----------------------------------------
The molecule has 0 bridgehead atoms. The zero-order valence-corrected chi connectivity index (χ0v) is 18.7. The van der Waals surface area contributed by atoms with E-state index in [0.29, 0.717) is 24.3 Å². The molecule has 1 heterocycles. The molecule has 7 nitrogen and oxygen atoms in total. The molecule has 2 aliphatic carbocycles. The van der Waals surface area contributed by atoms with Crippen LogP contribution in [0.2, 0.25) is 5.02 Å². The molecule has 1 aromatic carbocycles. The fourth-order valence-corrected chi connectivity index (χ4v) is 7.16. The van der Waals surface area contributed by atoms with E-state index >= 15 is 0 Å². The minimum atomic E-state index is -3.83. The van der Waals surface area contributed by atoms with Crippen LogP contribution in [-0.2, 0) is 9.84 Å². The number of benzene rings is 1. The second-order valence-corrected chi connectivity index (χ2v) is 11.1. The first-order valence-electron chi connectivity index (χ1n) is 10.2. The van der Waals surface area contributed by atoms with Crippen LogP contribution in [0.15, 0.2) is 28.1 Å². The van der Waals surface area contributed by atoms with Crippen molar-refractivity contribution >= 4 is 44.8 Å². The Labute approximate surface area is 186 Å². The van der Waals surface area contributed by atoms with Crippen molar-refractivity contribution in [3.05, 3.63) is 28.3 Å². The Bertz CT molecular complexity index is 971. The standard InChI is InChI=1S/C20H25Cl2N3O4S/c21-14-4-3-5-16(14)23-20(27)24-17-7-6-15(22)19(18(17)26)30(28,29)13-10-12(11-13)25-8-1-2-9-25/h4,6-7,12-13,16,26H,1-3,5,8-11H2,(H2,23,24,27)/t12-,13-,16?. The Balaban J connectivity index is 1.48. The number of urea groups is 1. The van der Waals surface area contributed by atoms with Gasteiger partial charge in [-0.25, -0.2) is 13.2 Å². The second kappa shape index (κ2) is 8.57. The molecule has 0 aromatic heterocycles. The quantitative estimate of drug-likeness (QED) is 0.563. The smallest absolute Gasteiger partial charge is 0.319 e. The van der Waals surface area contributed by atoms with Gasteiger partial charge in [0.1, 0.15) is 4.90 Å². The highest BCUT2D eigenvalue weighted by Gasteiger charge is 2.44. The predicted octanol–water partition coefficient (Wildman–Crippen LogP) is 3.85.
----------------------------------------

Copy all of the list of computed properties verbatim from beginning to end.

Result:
The molecule has 0 bridgehead atoms. The zero-order valence-corrected chi connectivity index (χ0v) is 18.7. The van der Waals surface area contributed by atoms with E-state index in [0.29, 0.717) is 24.3 Å². The molecule has 1 heterocycles. The molecule has 7 nitrogen and oxygen atoms in total. The molecule has 2 aliphatic carbocycles. The van der Waals surface area contributed by atoms with Crippen LogP contribution in [0.2, 0.25) is 5.02 Å². The molecule has 1 aromatic carbocycles. The fourth-order valence-corrected chi connectivity index (χ4v) is 7.16. The van der Waals surface area contributed by atoms with E-state index >= 15 is 0 Å². The minimum atomic E-state index is -3.83. The van der Waals surface area contributed by atoms with Crippen LogP contribution in [-0.2, 0) is 9.84 Å². The number of benzene rings is 1. The second-order valence-corrected chi connectivity index (χ2v) is 11.1. The first-order valence-electron chi connectivity index (χ1n) is 10.2. The van der Waals surface area contributed by atoms with Crippen LogP contribution in [0.15, 0.2) is 28.1 Å². The van der Waals surface area contributed by atoms with Crippen molar-refractivity contribution >= 4 is 44.8 Å². The Labute approximate surface area is 186 Å². The van der Waals surface area contributed by atoms with Crippen molar-refractivity contribution in [3.05, 3.63) is 28.3 Å². The Bertz CT molecular complexity index is 971. The standard InChI is InChI=1S/C20H25Cl2N3O4S/c21-14-4-3-5-16(14)23-20(27)24-17-7-6-15(22)19(18(17)26)30(28,29)13-10-12(11-13)25-8-1-2-9-25/h4,6-7,12-13,16,26H,1-3,5,8-11H2,(H2,23,24,27)/t12-,13-,16?. The Balaban J connectivity index is 1.48. The number of urea groups is 1. The van der Waals surface area contributed by atoms with Gasteiger partial charge in [-0.25, -0.2) is 13.2 Å². The second kappa shape index (κ2) is 8.57. The molecule has 0 aromatic heterocycles. The quantitative estimate of drug-likeness (QED) is 0.563. The smallest absolute Gasteiger partial charge is 0.319 e. The van der Waals surface area contributed by atoms with Gasteiger partial charge in [0.1, 0.15) is 4.90 Å². The highest BCUT2D eigenvalue weighted by Gasteiger charge is 2.44. The predicted octanol–water partition coefficient (Wildman–Crippen LogP) is 3.85.